“We are honored that this facility bears the name of Wayman Tisdale, who was well known for his caring spirit,” OU President David L. Boren said. “This clinic will allow us to provide better medical care for the citizens in the surrounding area.”
The Tisdale Clinic was built in response to a study showing a considerably lower life expectancy and far fewer physicians in north Tulsa compared to south Tulsa. The initial goal was to provide vitally needed specialty care for this underserved area. Today, the clinic offers treatment in 16 medical specialties.
OU physicians have conducted almost 12,000 patient visits at Tisdale in this first year of operation, with the majority from Tulsa, followed by Sapulpa, Sand Springs, Owasso, Claremore, Broken Arrow and many other towns across the state, including rural areas. The clinic is also becoming a regional health care destination, drawing patients from Kansas, Missouri, Arkansas, Colorado and other states.
OU-Tulsa President Gerard P. Clancy, M.D., said the facility is more than a clinic.
“It is hopefully the start of much more for north Tulsa in terms of economic development and livability. We’re proud that 25 percent of the Tisdale Clinic construction was done by north Tulsa businesses – the highest minority participation in Tulsa construction projects thus far. Eight members of the first construction crew were able to walk to work, and we continue to hire north Tulsans as support staff, nurses, and doctors,” he said.
Tisdale will also eventually be home to the Wayman Tisdale Foundation, formed after his death to provide funding for prosthetic devices for amputees across the country.
“We’re so happy that the foundation will continue Wayman’s legacy in the health center that bears his name,” said Tisdale’s widow, Regina. “He was always a great model for fitness and wellness. He’d be so proud to see our work to help those disadvantaged by amputation operating here, where such progress is being made to provide access to quality health care to this community.”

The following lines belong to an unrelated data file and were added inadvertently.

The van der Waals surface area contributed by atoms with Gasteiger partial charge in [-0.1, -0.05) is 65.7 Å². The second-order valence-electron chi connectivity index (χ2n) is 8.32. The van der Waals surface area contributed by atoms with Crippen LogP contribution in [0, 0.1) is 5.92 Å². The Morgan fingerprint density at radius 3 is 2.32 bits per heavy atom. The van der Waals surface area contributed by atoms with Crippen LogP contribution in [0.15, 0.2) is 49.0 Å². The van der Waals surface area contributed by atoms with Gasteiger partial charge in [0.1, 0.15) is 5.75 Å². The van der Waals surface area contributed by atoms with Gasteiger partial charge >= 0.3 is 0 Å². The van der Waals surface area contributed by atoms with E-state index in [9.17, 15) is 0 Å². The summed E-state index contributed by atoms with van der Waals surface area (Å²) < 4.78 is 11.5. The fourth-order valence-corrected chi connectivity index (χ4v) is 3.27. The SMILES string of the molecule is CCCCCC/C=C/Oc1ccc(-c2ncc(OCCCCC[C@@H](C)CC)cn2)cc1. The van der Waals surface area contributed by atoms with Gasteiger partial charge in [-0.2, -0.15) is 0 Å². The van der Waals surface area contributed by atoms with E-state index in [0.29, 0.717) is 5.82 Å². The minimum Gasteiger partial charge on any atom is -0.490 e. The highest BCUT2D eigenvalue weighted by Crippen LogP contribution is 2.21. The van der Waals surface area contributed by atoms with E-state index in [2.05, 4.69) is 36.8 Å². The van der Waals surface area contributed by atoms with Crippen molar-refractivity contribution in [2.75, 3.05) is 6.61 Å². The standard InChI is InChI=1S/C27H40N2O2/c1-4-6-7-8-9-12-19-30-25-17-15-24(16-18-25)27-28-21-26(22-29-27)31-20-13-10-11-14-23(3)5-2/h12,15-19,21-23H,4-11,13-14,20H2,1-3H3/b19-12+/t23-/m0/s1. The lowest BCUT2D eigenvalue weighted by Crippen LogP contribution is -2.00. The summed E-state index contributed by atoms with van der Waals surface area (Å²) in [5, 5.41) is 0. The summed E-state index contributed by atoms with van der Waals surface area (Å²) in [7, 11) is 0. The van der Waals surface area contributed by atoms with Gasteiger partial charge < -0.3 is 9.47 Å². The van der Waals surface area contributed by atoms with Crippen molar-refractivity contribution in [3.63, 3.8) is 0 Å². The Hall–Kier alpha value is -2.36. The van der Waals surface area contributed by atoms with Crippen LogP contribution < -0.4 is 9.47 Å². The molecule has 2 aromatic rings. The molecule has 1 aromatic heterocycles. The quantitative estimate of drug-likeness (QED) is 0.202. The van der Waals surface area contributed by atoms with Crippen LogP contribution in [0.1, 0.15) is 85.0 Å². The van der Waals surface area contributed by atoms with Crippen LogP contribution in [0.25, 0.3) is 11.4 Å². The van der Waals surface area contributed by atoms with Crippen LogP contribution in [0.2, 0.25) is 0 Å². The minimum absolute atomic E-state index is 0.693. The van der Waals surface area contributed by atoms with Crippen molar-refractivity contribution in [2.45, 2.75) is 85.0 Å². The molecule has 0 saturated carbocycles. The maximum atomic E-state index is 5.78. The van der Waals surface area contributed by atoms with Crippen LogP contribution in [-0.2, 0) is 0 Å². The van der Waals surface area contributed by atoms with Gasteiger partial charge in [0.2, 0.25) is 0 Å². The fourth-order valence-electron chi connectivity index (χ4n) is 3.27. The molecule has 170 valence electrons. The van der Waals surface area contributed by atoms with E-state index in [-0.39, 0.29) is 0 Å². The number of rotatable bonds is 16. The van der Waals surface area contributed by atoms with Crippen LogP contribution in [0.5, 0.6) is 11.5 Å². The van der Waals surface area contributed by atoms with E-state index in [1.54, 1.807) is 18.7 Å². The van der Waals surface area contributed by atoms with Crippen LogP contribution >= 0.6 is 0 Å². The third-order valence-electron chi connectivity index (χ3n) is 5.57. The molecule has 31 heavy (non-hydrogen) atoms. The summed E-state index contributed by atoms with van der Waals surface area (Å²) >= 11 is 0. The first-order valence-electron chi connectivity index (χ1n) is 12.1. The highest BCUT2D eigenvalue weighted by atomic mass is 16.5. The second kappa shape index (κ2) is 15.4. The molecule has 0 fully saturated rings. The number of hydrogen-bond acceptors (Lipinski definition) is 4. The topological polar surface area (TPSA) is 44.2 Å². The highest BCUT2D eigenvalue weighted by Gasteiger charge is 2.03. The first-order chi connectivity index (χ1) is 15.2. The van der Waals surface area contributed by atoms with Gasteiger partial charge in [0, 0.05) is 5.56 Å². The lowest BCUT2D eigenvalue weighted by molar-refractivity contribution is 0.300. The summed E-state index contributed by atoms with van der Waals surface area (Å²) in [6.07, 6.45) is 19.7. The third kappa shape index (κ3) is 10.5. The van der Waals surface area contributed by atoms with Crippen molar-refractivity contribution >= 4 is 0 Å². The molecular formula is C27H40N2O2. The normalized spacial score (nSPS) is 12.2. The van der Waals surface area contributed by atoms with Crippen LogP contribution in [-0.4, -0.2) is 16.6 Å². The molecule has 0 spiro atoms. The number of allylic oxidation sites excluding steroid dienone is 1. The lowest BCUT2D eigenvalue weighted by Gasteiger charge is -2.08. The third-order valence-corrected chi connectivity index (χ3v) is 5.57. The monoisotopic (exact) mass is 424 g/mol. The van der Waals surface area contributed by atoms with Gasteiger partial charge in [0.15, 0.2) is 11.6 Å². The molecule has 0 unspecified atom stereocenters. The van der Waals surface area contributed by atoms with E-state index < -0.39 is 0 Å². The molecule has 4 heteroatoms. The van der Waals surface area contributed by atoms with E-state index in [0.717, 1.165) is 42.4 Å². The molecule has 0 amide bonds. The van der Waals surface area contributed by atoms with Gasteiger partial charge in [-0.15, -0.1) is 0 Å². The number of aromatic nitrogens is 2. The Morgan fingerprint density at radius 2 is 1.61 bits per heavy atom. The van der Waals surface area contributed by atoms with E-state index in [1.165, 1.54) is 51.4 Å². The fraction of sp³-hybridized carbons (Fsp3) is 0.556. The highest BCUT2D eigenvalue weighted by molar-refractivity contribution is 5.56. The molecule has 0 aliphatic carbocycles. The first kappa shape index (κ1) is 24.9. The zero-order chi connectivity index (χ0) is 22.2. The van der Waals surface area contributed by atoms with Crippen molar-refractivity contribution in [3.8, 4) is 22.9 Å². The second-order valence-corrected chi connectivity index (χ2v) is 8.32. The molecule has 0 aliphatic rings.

Funding for the OU Wayman Tisdale Specialty Health Clinic came from public and private sources, including the Oklahoma Legislature, University Hospitals Authority and Trust, the George Kaiser Family Foundation, The Morningside Healthcare Foundation, Saint Francis Health System, Saint John Health System, the Anne and Henry Zarrow Foundation and the Helmerich Foundation.
For more information about the OU School of Community Medicine, call 660-3098 or visit tulsa.ou.edu.
OU professor receives fellowship
A University of Oklahoma associate professor, Sarah W. Tracy, has received a National Endowment for the Humanities Research Fellowship to complete a biography on nutrition and heart disease researcher Ancel Keys (1904-2004). The biography is tentatively titled “Health Revolutionary: Ancel Keys, Science, War, and the American Diet.” Few people have exerted more influence on American eating habits than physiologist and epidemiologist Ancel Keys.
Since joining OU in 1999, Tracy, associate professor of Honors and the History of Medicine and director of the Medical Humanities Program in the Honors College, has received two NEH Fellowships in support of her research. Tracy won an NEH Fellowship in 2002-2003 to support the writing of her book, “Alcoholism in America from Reconstruction to Prohibition,” published by Johns Hopkins University Press in 2005.
“My biography of Ancel Keys is an extension of my longstanding research interest in the evolution of American eating and drinking habits and the ways they affect our health status and the definition and management of chronic disease. The methods I am using in my analysis of Keys’ life and work are those of the social and cultural history of medicine, food studies and biography,” Tracy said.
In the 1940s, Keys helped usher in the era of highly-processed, preservative-rich food through his development of the K Ration for the U.S. Army. In the 1950s, 60s and 70s, Keys wrote internationally bestselling cookbooks that introduced the United States and the world to the Mediterranean diet and heart healthy eating habits.
Nicknamed “Mr. Cholesterol” by the popular press, Keys appeared on the cover of Time magazine in 1961 as the man most likely to find an explanation for America’s No. 1 source of mortality (then and now), heart disease. He was one of the original and loudest advocates of diets low in saturated fat. Yet, the public knows little about this important American scientist, health advocate and author.
— Transcript Staff